It happens at least twice every hunt if you’re after turkeys with the aid of a blind. Whether it’s a piece of painted burlap across a log, or the latest pop-up blind with all the bells and whistles, you have to get there and eventually have to go. Leaving is of course the tricky part. Leave too soon, and you bust the birds that were taking their sweet time in heading your direction. Head out too late and you’re that much further behind the group you’re trying to contact. Here are a few experiences that have shaped my decision making process when it comes to abandoning the blind for greener strut zones.
Even the best mornings eventually see a lull, and if you haven’t yet seen the birds that have been gobbling around you all morning, the temptation during that time can be too much to take. That can be at 9AM, or sometimes it can be as early has a half-hour after sunrise. No matter when it happens, keep your watch handy and do your best to put things in perspective. The thing to remember is that this quiet-time is often when birds are doing exactly what you want them to.
One such morning I was hunting solo with the blind set up in an open alfalfa field when I left too soon. A bird up the hill that was previously cutting-off everything I had to say started to eventually lose interest, gobbling only occasionally and then not at all. It was 6:30AM, but he was my only lead of the day so far and I didn’t want to lose him. Suspecting a hen had shown up and started to lead him away, I looked both ways before leaving the blind and exited the rear. As I came around the blind to start towards the woodline and up the hill I caught some red about 200 yards above me on the ridge. I froze, slowly backed a few steps around the back of the blind and climbed into safety. Somehow he didn’t spot me, probably because I stayed pretty close to the blind, and eventually he was in the field with me. I took that tom with a great deal of luck knowing that had I left minutes or maybe seconds earlier, I would’ve been caught out in the open alfalfa field without anywhere to retreat.
When setup on a strut zone or a well-traveled path to food, often the only game is to wait. Heading out with kids or other inexperienced hunters is yet another reason you may be anchored to the blind. Even if you’re not required to stay, there are plenty of situations where you should. The primary one being when you have birds that have recently gobbled (last 30 minutes or so) in multiple directions. In this scenario there’s just too many pairs of eyes to beat, all of them looking for that sultry hen that just minutes ago was spouting off from your very location.
Too often we forget about the group that sounded off like mad a mere 10 or 20 minutes ago with the hopes of pursuing birds in another direction. “Hunt like you’re being hunted,” I reminded the camera-man just before stepping out of the blind on a MN hunt a few years ago. No sooner did we get our gear gathered and ready to move on the birds banging away, did we hear alarm putts directly behind us. A bit more patience on our part would’ve seen a nice pair of toms that decided to come in the last 100 yards quietly.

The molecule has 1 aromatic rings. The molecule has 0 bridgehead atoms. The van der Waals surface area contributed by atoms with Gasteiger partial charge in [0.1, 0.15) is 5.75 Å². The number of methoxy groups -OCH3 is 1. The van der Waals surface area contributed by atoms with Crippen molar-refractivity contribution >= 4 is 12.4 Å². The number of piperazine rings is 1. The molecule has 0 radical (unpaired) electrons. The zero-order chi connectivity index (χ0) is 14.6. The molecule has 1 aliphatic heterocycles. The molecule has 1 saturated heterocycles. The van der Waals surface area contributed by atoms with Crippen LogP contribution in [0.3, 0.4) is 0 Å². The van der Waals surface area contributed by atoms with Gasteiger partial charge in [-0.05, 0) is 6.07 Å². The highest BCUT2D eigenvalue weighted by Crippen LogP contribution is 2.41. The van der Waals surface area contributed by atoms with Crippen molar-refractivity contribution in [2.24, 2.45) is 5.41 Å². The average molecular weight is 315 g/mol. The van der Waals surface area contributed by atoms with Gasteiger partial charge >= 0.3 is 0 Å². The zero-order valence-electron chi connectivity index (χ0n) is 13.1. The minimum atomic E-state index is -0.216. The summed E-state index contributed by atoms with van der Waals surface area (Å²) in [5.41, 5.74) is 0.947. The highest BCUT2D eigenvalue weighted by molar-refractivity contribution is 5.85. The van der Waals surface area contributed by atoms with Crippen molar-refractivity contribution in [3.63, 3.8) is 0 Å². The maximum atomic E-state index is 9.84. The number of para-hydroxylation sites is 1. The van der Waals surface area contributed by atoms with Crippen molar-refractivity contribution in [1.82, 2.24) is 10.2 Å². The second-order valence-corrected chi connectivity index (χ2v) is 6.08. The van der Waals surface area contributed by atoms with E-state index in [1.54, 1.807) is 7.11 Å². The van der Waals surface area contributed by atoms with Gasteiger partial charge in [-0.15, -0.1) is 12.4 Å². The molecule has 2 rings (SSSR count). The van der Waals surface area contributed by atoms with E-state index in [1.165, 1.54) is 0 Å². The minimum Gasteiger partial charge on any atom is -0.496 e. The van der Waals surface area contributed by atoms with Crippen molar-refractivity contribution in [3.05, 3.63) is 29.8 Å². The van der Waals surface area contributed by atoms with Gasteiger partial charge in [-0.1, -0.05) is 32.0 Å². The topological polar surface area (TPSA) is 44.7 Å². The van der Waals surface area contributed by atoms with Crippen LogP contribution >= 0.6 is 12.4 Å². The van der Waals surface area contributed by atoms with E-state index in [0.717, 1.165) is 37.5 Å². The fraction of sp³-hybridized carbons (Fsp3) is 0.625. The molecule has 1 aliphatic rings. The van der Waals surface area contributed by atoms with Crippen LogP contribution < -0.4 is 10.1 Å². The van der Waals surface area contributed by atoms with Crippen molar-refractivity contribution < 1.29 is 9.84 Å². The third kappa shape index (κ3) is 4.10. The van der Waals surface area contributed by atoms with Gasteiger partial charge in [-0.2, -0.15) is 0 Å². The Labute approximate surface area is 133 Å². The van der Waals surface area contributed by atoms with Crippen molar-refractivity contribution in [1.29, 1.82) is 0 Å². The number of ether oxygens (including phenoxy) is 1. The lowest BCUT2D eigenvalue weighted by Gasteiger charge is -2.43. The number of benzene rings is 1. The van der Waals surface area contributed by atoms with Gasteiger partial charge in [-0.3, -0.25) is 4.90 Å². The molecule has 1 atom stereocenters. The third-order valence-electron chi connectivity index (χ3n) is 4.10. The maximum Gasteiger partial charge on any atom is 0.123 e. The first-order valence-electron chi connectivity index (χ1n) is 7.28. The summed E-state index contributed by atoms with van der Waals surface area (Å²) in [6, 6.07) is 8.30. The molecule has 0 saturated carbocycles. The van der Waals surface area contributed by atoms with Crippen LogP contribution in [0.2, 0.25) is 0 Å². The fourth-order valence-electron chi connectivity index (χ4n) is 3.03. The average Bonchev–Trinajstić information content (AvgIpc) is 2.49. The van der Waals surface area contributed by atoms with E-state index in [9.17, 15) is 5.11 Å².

We’ve covered some reasons and instances on when to stay put, but when and why to go? The first case is something that happens more often than many like to admit in birds that react poorly to your blind, decoys, and general setup. The vast majority of turkeys are not blind-shy, to the point where you might argue that it doesn’t really exist. I have however encountered situations when you start by removing decoys, and eventually become accepting of the fact that the blind itself is causing birds to skirt your position or flat be alarmed. This is usually in high pressure areas, and almost always when something is out of place. This can be a blind bag hanging out away from the blind or even leafy or other loose material flapping in the wind. Sometimes it’s faded material from them sitting in the sun too long. Whatever the reason, listen to the birds and what they’re telling you. Ditch the blind and set out on foot.
Another reason to head out is when all of the gobbling group(s) move off in the same direction with purpose, as if every bird in the woods gameplanned it that way the night before. Birds on a mission require chase, especially if they leave slowly, beckoning you to come join the party. Birds that gobble out in an opening or strut zone then leave are extremely vulnerable if you can get to the exact spot they hammered away in waiting. By showing up quickly and firing right back at them, you’re a lonesome hen that’s doing her part to find a tom. I venture to say that this tactic alone has been responsible for nearly half of the birds I’ve been a part of taking. It plain works.
If you’re still in the blind by mid-morning and you’re hunting into mid-season, this is about the time that hens will leave their morning groups to nest. This marks another key point of vulnerability for gobblers. If you’ve got a bird within earshot that starts up on his own mid-day and continues to gobble, get there fast. If you can get within 100 yards without him detecting you and be the first hen to the party, the tom will usually play ball.
Blind hunting can be deadly, but also debilitating. Know when to stick it out and also when to shed it as the truest fact in the turkey woods and fields is that you can’t kill turkeys where turkeys are not.